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Predicting dementia from primary care records: A systematic review and meta-analysis

  • Elizabeth Ford ,

    Roles Conceptualization, Data curation, Formal analysis, Funding acquisition, Methodology, Project administration, Supervision, Writing – original draft, Writing – review & editing

    Affiliation Department of Primary Care and Public Health, Brighton and Sussex Medical School, Brighton, United Kingdom

  • Nicholas Greenslade,

    Roles Data curation, Formal analysis, Writing – original draft, Writing – review & editing

    Affiliation Department of Primary Care and Public Health, Brighton and Sussex Medical School, Brighton, United Kingdom

  • Priya Paudyal,

    Roles Formal analysis, Methodology, Writing – review & editing

    Affiliation Department of Primary Care and Public Health, Brighton and Sussex Medical School, Brighton, United Kingdom

  • Stephen Bremner,

    Roles Formal analysis, Methodology, Writing – review & editing

    Affiliation Department of Primary Care and Public Health, Brighton and Sussex Medical School, Brighton, United Kingdom

  • Helen E. Smith,

    Roles Writing – review & editing

    Affiliation Lee Kong Chian School of Medicine, Nanyang Technological University, Singapore, Singapore

  • Sube Banerjee,

    Roles Writing – review & editing

    Affiliation Centre for Dementia Studies, Brighton and Sussex Medical School, Brighton, United Kingdom

  • Shanu Sadhwani,

    Roles Writing – review & editing

    Affiliation Department of Primary Care and Public Health, Brighton and Sussex Medical School, Brighton, United Kingdom

  • Philip Rooney,

    Roles Writing – review & editing

    Affiliation Department of Physics and Astronomy, University of Sussex, Brighton United Kingdom

  • Seb Oliver,

    Roles Writing – review & editing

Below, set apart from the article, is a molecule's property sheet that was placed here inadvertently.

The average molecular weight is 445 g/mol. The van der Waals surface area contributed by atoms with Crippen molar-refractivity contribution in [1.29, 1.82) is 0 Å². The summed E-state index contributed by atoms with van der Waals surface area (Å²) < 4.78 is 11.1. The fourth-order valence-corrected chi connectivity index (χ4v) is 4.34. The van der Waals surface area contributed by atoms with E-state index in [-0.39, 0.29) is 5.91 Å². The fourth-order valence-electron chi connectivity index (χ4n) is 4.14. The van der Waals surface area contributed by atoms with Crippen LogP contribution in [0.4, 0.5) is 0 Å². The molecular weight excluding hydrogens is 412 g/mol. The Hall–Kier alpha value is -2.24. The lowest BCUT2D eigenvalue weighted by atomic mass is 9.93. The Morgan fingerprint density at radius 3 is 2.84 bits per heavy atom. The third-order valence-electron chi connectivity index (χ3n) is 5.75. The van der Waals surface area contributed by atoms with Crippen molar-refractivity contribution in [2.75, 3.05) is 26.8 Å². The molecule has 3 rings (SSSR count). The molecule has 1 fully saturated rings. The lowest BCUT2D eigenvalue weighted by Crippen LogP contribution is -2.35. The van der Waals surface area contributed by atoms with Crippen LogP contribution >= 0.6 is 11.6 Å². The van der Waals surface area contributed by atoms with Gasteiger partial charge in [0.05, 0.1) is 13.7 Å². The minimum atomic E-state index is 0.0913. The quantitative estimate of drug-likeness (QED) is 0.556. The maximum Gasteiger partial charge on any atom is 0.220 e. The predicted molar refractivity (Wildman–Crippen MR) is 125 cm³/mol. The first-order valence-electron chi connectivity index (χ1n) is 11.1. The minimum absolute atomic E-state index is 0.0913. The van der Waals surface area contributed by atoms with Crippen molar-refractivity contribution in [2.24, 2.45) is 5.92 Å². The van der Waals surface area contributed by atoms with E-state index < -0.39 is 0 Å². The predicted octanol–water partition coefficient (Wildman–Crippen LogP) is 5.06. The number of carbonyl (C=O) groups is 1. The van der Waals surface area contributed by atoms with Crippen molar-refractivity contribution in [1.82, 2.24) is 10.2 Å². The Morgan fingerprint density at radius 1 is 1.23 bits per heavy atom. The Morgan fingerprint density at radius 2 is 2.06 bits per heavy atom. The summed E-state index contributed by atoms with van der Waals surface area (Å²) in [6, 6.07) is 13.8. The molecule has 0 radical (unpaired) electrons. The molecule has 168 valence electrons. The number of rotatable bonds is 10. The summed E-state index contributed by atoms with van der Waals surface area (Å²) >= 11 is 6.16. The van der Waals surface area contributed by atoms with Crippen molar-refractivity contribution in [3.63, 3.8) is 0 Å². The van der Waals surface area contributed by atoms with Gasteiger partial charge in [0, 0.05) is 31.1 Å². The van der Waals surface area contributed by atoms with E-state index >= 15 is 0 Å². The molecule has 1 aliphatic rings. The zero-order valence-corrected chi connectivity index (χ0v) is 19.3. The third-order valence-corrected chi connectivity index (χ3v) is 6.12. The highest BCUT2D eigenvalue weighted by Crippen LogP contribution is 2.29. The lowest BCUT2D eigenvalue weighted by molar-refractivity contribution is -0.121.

Affiliation Department of Physics and Astronomy, University of Sussex, Brighton United Kingdom

  • Jackie Cassell

    Roles Conceptualization, Supervision, Writing – review & editing

    Affiliation Department of Primary Care and Public Health, Brighton and Sussex Medical School, Brighton, United Kingdom



Possible dementia is usually identified in primary care by general practitioners (GPs) who refer to specialists for diagnosis. Only two-thirds of dementia cases are currently recorded in primary care, so increasing the proportion of cases diagnosed is a strategic priority for the UK and internationally. Variables in the primary care record may indicate risk of developing dementia, and could be combined in a predictive model to help find patients who are missing a diagnosis. We conducted a meta-analysis to identify clinical entities with potential for use in such a predictive model for dementia in primary care.

Methods and findings

We conducted a systematic search in PubMed, Web of Science and primary care database bibliographies. We included cohort or case-control studies which used routinely collected primary care data, to measure the association between any clinical entity and dementia. Meta-analyses were performed to pool odds ratios. A sensitivity analysis assessed the impact of non-independence of cases between studies.

From a sift of 3836 papers, 20 studies, all European, were eligible for inclusion, comprising >1 million patients. 75 clinical entities were assessed as risk factors for all cause dementia, Alzheimer’s (AD) and Vascular dementia (VaD). Data included were unexpectedly heterogeneous, and assumptions were made about definitions of clinical entities and timing as these were not all well described. Meta-analysis showed that neuropsychiatric symptoms including depression, anxiety, and seizures, cognitive symptoms, and history of stroke, were positively associated with dementia. Cardiovascular risk factors such as hypertension, heart disease, dyslipidaemia and diabetes were positively associated with VaD and negatively with AD. Sensitivity analyses showed similar results.


These findings are of potential value in guiding feature selection for a risk prediction tool for dementia in primary care. Limitations include findings being UK-focussed. Further predictive entities ascertainable from primary care data, such as changes in consulting patterns, were absent from the literature and should also be explored in future studies.


Dementia as a public health concern